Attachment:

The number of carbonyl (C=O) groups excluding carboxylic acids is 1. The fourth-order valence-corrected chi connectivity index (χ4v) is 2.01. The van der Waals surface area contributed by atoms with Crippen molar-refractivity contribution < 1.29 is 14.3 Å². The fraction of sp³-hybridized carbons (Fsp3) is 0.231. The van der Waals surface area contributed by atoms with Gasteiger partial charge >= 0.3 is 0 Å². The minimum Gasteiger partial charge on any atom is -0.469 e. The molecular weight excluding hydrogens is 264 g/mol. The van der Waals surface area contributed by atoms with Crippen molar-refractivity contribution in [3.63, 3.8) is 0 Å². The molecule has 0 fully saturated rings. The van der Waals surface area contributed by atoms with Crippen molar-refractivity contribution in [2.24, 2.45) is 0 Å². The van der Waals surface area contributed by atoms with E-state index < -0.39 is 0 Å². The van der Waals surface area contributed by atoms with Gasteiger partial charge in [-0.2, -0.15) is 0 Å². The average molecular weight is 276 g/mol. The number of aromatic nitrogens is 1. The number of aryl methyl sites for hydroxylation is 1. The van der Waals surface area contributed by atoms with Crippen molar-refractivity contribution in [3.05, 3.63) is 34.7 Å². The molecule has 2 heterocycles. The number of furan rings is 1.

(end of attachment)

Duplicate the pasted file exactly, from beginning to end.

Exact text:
The number of carbonyl (C=O) groups excluding carboxylic acids is 1. The fourth-order valence-corrected chi connectivity index (χ4v) is 2.01. The van der Waals surface area contributed by atoms with Crippen molar-refractivity contribution < 1.29 is 14.3 Å². The fraction of sp³-hybridized carbons (Fsp3) is 0.231. The van der Waals surface area contributed by atoms with Gasteiger partial charge >= 0.3 is 0 Å². The minimum Gasteiger partial charge on any atom is -0.469 e. The molecular weight excluding hydrogens is 264 g/mol. The van der Waals surface area contributed by atoms with Crippen molar-refractivity contribution in [3.63, 3.8) is 0 Å². The molecule has 0 fully saturated rings. The van der Waals surface area contributed by atoms with Crippen molar-refractivity contribution in [2.24, 2.45) is 0 Å². The van der Waals surface area contributed by atoms with E-state index < -0.39 is 0 Å². The van der Waals surface area contributed by atoms with Gasteiger partial charge in [-0.2, -0.15) is 0 Å². The average molecular weight is 276 g/mol. The number of aromatic nitrogens is 1. The number of aryl methyl sites for hydroxylation is 1. The van der Waals surface area contributed by atoms with Crippen molar-refractivity contribution in [3.05, 3.63) is 34.7 Å². The molecule has 2 heterocycles. The number of furan rings is 1.